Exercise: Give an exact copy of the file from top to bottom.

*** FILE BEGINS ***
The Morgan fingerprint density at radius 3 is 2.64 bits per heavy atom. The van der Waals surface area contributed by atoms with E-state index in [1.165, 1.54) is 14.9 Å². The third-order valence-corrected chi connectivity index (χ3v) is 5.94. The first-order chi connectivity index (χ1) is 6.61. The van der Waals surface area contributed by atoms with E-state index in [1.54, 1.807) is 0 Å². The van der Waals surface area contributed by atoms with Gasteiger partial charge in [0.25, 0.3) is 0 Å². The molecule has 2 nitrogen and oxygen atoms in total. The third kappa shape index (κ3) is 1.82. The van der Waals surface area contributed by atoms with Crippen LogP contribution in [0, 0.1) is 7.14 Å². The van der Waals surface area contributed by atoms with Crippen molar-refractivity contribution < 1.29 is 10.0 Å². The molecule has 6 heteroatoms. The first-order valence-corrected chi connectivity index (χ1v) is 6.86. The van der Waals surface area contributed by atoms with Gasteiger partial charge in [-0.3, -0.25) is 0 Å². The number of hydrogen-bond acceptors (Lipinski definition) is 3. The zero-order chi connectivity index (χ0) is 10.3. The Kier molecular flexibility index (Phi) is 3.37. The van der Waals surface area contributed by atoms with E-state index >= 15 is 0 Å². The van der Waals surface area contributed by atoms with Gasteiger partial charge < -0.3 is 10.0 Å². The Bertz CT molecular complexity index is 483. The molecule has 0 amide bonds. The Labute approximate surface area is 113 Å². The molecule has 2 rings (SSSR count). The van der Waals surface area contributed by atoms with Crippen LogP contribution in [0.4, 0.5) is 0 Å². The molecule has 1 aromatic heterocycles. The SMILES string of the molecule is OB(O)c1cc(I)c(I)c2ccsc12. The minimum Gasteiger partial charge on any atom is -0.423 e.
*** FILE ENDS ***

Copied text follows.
The Morgan fingerprint density at radius 3 is 2.64 bits per heavy atom. The van der Waals surface area contributed by atoms with E-state index in [1.165, 1.54) is 14.9 Å². The third-order valence-corrected chi connectivity index (χ3v) is 5.94. The first-order chi connectivity index (χ1) is 6.61. The van der Waals surface area contributed by atoms with E-state index in [1.54, 1.807) is 0 Å². The van der Waals surface area contributed by atoms with Gasteiger partial charge in [0.25, 0.3) is 0 Å². The molecule has 2 nitrogen and oxygen atoms in total. The third kappa shape index (κ3) is 1.82. The van der Waals surface area contributed by atoms with Crippen LogP contribution in [0, 0.1) is 7.14 Å². The van der Waals surface area contributed by atoms with Crippen molar-refractivity contribution < 1.29 is 10.0 Å². The molecule has 6 heteroatoms. The first-order valence-corrected chi connectivity index (χ1v) is 6.86. The van der Waals surface area contributed by atoms with Gasteiger partial charge in [-0.3, -0.25) is 0 Å². The number of hydrogen-bond acceptors (Lipinski definition) is 3. The zero-order chi connectivity index (χ0) is 10.3. The Kier molecular flexibility index (Phi) is 3.37. The van der Waals surface area contributed by atoms with E-state index >= 15 is 0 Å². The van der Waals surface area contributed by atoms with Gasteiger partial charge < -0.3 is 10.0 Å². The Bertz CT molecular complexity index is 483. The molecule has 0 amide bonds. The Labute approximate surface area is 113 Å². The molecule has 2 rings (SSSR count). The van der Waals surface area contributed by atoms with Crippen LogP contribution in [0.4, 0.5) is 0 Å². The molecule has 1 aromatic heterocycles. The SMILES string of the molecule is OB(O)c1cc(I)c(I)c2ccsc12. The minimum Gasteiger partial charge on any atom is -0.423 e.